There’s no sugarcoating that Peloton doesn’t come cheap. The bike alone starts at $2,245 on top of a $39 monthly subscription for access to classes. While I personally think it’s worth every penny, you have to decide if it’s a reasonable investment for you. Plus, depending on where you live, there are strategies you can use to test out the Peloton experience for a fraction of the price.

My local YMCA, for example, has two Peloton bikes, and access to classes is included with my $60 monthly membership. While there are times when both are occupied, I patiently wait and look forward to my workout.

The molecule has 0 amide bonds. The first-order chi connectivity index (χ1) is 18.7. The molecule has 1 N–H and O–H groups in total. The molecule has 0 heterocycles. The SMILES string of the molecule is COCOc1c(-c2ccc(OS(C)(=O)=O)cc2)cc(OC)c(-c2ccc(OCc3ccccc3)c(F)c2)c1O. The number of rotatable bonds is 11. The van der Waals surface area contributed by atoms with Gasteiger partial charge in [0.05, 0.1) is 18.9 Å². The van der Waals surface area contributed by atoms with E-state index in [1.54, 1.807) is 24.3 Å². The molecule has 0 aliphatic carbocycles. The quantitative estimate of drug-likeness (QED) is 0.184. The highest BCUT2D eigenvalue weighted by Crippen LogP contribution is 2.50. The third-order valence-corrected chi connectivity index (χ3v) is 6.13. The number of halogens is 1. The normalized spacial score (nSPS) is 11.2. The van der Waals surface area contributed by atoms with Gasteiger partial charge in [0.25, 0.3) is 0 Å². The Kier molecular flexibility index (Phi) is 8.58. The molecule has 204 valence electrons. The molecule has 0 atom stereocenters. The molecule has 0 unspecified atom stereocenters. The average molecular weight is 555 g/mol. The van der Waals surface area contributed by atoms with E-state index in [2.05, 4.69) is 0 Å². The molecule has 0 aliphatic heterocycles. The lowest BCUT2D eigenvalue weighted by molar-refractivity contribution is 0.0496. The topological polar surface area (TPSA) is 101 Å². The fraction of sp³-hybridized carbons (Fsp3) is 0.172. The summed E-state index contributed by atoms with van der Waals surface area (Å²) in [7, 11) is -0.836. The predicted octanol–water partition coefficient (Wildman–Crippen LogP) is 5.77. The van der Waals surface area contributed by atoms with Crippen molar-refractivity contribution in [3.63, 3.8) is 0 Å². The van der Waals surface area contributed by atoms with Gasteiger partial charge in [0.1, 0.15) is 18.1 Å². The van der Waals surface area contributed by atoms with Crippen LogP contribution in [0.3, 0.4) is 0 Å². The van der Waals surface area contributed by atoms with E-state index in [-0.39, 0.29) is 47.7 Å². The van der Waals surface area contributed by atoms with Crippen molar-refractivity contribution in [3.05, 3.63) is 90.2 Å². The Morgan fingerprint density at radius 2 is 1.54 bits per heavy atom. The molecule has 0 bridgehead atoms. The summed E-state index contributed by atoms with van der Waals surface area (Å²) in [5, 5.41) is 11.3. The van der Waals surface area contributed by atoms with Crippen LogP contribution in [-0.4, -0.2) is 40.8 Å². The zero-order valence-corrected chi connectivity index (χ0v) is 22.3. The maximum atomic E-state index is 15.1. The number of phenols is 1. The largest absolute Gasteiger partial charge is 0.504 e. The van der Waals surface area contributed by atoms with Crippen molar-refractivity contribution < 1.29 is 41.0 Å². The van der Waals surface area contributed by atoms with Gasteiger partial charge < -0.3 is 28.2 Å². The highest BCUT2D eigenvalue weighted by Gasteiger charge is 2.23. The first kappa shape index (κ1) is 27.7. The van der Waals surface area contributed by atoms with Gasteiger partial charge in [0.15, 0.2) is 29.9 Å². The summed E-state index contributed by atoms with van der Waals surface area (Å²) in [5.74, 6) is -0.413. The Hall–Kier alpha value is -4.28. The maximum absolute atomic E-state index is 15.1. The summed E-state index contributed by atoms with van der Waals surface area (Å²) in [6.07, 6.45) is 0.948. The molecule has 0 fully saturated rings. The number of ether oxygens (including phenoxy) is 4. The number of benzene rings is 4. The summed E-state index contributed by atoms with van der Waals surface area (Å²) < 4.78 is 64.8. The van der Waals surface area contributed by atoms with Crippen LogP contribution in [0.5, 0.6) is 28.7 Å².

Many hotels have begun enticing travelers with the promise of Peloton bikes, too. They’re free to use for guests, and you don’t need to be a subscribing member, although you do need to create a free profile before you can ride.

As a frequent traveler and full-time TPG staffer, you can imagine I’m frequently on the road. I know I’m not alone in trying to stay healthy while traveling.

Related: 27 ways to be a healthier traveler in 2020.

Peloton has become my secret weapon to staying healthy while traveling the world, and it can be yours, too. Here’s how:

How to find hotels with a Peloton

First thing’s first: You’ll want to find hotels that offer a Peloton bike. There are two websites I use to find them.

The first is Peloton’s official website, which allows you to filter by destination, as well as type of bike pedal. This is important, as not all of them have cages where you can just wear sneakers and tighten the straps.